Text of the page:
Bank granted €18.5m judgement against church trustees

Irish Times Tuesday December, 3 2013.

Judge rules Bank of Scotland entitled to funds

advanced to Victory Christian Fellowship Highcourt image

Photograph: Bryan O’Brien/The Irish Times.

The High Court has ruled Bank of Scotland is entitled to a judgment of €18.5 million against the trustees of a non-denominational church- the Victory Christian Fellowship-arising from loans advanced for the construction of a new church.

Court Reporter: Aodhan O’Faolain

The High Court has ruled Bank of Scotland (BOS,) is entitled to judgment of €18.5m against the trustees of a non-denominational church- the Victory Christian Fellowship-arising from loans advanced for the construction of a new church.

Mr Justice Paul Gilligan, yesterday said BOS is entitled to judgment against
the Felllowship’s trustees Brendan Hade, the church’s senior pastor his wife
Shelia Hade Fountain Head, Rockbrook, Rathfarnham Dublin and Gerry Byrne of Woodstown, Knocklyon, Dublin.

The judge also ruled BOS, and joint receivers it appointed over three of the
Fellowship’s Dublin premises, are also entitled to permanent injunctions
restraining the trustees and others from obstructing or interfering with
the receivers taking possession of properties.

The three properties are located at Kilmacud House, Kilmacud Road,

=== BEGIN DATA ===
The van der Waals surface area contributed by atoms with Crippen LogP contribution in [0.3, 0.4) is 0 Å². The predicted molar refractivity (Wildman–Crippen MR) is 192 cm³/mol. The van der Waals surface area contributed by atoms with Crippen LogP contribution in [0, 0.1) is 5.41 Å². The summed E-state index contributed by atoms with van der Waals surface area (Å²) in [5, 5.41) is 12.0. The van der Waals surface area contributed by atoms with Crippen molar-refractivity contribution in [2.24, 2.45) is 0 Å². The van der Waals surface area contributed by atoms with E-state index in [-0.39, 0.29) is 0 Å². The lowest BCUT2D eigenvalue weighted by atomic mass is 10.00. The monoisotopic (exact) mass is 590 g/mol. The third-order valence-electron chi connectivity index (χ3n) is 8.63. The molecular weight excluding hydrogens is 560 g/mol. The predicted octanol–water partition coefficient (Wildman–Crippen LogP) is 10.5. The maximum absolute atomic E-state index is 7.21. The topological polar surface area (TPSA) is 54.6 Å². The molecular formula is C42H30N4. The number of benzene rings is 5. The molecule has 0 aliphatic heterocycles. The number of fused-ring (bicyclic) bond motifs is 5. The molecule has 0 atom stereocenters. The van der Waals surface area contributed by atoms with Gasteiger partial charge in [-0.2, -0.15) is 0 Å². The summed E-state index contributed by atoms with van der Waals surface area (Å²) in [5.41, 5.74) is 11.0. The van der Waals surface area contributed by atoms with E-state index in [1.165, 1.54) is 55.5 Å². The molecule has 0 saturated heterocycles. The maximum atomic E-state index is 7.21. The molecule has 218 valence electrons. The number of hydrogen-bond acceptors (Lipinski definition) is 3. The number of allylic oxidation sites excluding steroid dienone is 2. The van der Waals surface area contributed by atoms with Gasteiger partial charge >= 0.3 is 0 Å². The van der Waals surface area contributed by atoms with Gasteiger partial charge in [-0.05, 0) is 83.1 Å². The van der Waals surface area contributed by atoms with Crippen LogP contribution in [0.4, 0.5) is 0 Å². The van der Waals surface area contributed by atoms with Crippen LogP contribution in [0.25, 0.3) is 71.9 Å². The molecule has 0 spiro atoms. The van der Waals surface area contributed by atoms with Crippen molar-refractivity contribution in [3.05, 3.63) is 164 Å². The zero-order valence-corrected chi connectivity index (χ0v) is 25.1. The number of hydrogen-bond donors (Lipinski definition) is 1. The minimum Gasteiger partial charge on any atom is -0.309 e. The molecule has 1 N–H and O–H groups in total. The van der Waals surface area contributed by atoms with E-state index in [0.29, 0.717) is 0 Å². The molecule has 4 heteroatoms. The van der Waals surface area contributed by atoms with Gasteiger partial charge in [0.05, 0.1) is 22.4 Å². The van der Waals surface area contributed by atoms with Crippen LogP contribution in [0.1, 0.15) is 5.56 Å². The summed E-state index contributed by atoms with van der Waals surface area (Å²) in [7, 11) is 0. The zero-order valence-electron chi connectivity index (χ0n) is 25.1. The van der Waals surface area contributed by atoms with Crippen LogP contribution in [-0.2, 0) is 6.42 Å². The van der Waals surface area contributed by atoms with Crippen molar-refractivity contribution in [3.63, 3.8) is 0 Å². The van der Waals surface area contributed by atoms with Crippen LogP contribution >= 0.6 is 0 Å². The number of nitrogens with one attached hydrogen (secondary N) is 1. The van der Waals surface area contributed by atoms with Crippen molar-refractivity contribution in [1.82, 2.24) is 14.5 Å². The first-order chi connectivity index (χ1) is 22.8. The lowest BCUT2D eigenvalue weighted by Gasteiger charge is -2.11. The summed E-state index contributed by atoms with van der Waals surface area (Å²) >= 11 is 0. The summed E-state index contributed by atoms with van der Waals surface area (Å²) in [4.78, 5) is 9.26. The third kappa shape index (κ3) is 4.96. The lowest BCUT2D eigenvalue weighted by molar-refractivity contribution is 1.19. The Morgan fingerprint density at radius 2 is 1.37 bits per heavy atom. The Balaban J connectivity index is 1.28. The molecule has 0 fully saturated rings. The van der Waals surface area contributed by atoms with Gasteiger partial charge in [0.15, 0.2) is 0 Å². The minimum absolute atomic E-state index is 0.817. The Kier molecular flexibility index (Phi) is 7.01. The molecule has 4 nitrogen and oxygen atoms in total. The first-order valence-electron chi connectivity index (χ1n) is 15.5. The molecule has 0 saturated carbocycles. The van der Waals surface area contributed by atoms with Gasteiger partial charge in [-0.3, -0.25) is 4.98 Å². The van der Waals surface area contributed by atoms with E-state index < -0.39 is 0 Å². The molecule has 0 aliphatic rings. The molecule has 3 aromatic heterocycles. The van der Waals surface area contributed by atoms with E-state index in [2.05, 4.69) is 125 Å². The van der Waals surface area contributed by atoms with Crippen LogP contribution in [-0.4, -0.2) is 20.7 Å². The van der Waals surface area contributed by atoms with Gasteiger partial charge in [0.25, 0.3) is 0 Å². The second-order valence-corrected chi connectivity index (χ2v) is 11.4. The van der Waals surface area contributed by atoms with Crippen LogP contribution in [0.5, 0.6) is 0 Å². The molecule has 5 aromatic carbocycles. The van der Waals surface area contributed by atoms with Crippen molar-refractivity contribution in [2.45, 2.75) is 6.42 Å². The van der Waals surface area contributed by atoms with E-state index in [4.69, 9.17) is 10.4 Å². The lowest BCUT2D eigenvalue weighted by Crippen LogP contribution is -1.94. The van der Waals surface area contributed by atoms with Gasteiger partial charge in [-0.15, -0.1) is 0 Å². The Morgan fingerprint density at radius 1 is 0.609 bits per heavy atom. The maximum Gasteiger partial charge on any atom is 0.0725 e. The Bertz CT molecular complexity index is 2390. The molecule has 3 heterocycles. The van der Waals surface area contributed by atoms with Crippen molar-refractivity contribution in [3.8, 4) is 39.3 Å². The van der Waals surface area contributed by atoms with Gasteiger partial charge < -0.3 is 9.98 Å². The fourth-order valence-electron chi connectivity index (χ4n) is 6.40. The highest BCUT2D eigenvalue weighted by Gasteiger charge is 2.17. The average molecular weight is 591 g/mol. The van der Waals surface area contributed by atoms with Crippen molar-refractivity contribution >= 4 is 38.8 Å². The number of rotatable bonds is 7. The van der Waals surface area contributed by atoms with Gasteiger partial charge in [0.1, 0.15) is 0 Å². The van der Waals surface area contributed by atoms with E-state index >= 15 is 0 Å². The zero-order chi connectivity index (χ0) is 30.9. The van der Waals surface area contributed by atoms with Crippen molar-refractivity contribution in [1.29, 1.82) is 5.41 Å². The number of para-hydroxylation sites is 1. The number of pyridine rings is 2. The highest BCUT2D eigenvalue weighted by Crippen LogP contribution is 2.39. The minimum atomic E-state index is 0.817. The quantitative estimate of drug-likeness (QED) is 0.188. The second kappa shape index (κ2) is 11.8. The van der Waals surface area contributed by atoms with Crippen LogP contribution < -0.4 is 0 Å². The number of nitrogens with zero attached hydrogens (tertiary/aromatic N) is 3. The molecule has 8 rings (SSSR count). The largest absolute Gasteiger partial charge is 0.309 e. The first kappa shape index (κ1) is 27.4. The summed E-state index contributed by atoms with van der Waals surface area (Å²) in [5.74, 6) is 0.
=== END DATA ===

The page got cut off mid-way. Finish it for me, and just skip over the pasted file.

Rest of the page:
Upper Stillorgan; Westland Row and Firhouse Road, Tallaght.
They were put up as security for monies advanced by BOS in 2007.

The loans were advanced so the Fellowship could move from its base at
Westland Row to a bigger premises at Firhouse, where a new church- the
Victory Centre- was constructed. The property at Kilmacud is used as a
direct provision centre for asylum seekers in Ireland.

In its action Bank of Scotland, represented by Rossa Fanning Bl. said it was entitled to judgment, and the bank had valid security over the properties.
It was fully entitled to appoint receivers, chartered accountants Paul McCann and Patrick Dillon over the three properties last May.

BOS rejected the trustees claims it had breached an agreement in regards to a strategy to deal with the Fellowship’s debt to the bank.  There was no reasonable possibility of the trustees obtaining alternative finance within any reasonable period of time, which was a required element of any agreement between the parties, BOS said.

In a defence and counterclaim the trustees, who accepted the monies are due.claimed they had agreed in late 2012 with BOS to resolve the dispute over the unpaid loans. However they claimed the agreement was breached by the premature appointment of receivers. They argued that last April, prior to a decision being taken to appoint the receivers, BOS was given information, from the Fellowship’s financial advisor, which advisor
was not sanctioned to give.

The information was disclosed to BOS before the parties had resolved or
concluded their differences with BOS and was a decisive reason for the
appointment of receivers.

This information included that Revenue had removed the Fellowship’s